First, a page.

Does Drexel have a drug problem? | The Triangle

Does Drexel have a drug problem?

Within just one week, Drexel students have bared witness to two polar opposite events related to America’s war on drugs, and they’ve made us realize that we need to have a conversation about drug use at Drexel.

The first event was the high-profile bust of five people, including two students, in the breakup of a West Philadelphia LSD distribution ring. The bust of this ring, which reportedly sold $5,000 to $15,000 of colorful printed cartoons containing acid each week, shows that Drexel Public Safety and the administrators and agencies that were involved in the arrests are serious about keeping drugs off campus.

But ask around enough and you’ll likely find students getting caught smoking weed or drinking underage. Or just look at our weekly crime report on page 2. Drexel’s police and public safety officers have a strong anti-drug stance, as they should because there’s no ambiguity about these drugs being illegal. The University’s zero-tolerance policy regarding narcotics and drugs is as forceful as it can be. Simply put, if you get caught using drugs, you’re out of a Drexel education.

The second event was the surprise announcement and performance of one Long Beach rapper whose name is synonymous with drug use, Snoop Dogg. The artist has previously used his name to endorse marijuana-flavored candy and has been arrested and convicted numerous times during the last 10 years for weapons offenses and possession of drugs ranging from marijuana to cocaine. While there is no doubt that Snoop is a talented hip-hop artist, his popularity on Drexel’s campus helps illustrate the disparity between administrative and legal policies and student culture.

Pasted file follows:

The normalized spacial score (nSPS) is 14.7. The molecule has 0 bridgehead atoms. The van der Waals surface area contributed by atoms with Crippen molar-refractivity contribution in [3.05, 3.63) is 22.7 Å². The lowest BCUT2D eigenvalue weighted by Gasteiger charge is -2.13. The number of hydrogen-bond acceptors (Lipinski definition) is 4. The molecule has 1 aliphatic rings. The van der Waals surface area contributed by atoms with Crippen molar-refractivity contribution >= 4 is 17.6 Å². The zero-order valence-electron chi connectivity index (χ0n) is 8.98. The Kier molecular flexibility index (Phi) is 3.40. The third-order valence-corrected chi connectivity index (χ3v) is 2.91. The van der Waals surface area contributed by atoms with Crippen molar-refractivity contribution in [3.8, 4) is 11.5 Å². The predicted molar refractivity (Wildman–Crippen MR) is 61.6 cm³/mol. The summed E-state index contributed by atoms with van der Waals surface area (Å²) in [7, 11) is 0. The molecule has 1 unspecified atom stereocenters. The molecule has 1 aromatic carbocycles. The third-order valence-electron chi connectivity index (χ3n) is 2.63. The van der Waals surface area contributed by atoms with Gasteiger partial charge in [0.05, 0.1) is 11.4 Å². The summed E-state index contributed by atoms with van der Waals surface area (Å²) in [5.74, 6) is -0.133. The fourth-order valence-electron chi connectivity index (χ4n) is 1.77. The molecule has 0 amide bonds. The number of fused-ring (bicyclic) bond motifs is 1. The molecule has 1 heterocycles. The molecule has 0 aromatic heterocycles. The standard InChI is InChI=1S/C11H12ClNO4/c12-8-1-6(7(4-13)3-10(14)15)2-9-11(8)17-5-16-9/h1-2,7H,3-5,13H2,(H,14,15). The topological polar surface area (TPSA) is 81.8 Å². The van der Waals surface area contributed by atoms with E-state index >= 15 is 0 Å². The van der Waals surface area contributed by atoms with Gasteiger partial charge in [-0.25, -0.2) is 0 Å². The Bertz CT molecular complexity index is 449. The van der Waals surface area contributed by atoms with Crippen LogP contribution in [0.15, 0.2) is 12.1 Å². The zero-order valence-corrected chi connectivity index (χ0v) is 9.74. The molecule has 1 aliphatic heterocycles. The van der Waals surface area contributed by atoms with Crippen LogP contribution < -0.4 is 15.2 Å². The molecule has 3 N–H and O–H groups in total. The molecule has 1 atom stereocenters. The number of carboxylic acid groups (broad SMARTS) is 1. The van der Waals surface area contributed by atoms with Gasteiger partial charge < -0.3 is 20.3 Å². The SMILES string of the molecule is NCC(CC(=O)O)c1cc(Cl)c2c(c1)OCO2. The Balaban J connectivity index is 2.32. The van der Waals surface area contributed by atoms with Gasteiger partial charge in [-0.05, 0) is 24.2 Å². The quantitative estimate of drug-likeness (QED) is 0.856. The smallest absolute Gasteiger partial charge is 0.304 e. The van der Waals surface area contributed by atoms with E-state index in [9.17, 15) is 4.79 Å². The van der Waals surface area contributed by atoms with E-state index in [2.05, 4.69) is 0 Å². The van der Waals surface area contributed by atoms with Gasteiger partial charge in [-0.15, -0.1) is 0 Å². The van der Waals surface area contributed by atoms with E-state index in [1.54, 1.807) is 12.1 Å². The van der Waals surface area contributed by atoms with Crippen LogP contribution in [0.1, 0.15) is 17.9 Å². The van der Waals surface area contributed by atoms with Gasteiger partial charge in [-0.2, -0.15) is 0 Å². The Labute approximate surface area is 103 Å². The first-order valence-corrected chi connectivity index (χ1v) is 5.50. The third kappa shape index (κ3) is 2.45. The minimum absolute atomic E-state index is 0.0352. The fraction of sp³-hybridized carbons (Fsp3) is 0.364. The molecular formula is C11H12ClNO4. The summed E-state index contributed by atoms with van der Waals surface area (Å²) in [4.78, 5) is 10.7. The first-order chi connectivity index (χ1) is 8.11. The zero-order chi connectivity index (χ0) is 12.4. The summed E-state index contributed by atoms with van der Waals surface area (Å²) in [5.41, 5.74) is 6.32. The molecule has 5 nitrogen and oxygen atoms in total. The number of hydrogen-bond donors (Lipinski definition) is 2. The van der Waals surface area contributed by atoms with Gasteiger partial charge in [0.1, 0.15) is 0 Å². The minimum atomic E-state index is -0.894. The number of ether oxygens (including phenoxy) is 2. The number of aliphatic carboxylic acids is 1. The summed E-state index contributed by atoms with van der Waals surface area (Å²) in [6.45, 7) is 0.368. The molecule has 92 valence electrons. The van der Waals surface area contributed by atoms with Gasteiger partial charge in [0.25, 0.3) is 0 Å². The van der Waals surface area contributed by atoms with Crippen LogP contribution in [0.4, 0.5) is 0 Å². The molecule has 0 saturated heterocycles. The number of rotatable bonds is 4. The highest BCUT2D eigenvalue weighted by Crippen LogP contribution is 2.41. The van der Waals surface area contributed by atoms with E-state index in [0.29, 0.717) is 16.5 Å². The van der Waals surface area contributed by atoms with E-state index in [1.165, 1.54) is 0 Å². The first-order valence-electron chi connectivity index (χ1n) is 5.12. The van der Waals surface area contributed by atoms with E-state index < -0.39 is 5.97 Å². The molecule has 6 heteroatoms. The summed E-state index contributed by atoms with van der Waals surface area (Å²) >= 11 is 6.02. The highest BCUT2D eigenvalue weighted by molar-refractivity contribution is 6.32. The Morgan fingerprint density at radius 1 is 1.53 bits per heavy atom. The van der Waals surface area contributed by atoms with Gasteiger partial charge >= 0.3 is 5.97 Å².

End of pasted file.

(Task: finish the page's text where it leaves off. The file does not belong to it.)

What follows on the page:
Towards the end of his set at last Saturday’s concert, Snoop asked the audience, “Who here smokes weed?” before jumping into his song “Young, Wild & Free” which includes themes of drug and alcohol use. The Drexel crowd responded with a resounding cheer.

At Drexel there seems to be a clear disconnect between the way our administration and the government handles drugs and the way drugs are represented in our student culture. This huge drug bust shows that there is a large market for drugs on campus, one that has been recently highlighted with the news of the local LSD ring. Police officers and students have said that this behavior isn’t indicative of Drexel students, yet these events pose the question: Exactly how much drug use is occurring on campus? The aforementioned clash in the mindsets of students and the administration suggests that there’s more drug abuse going on than is reported.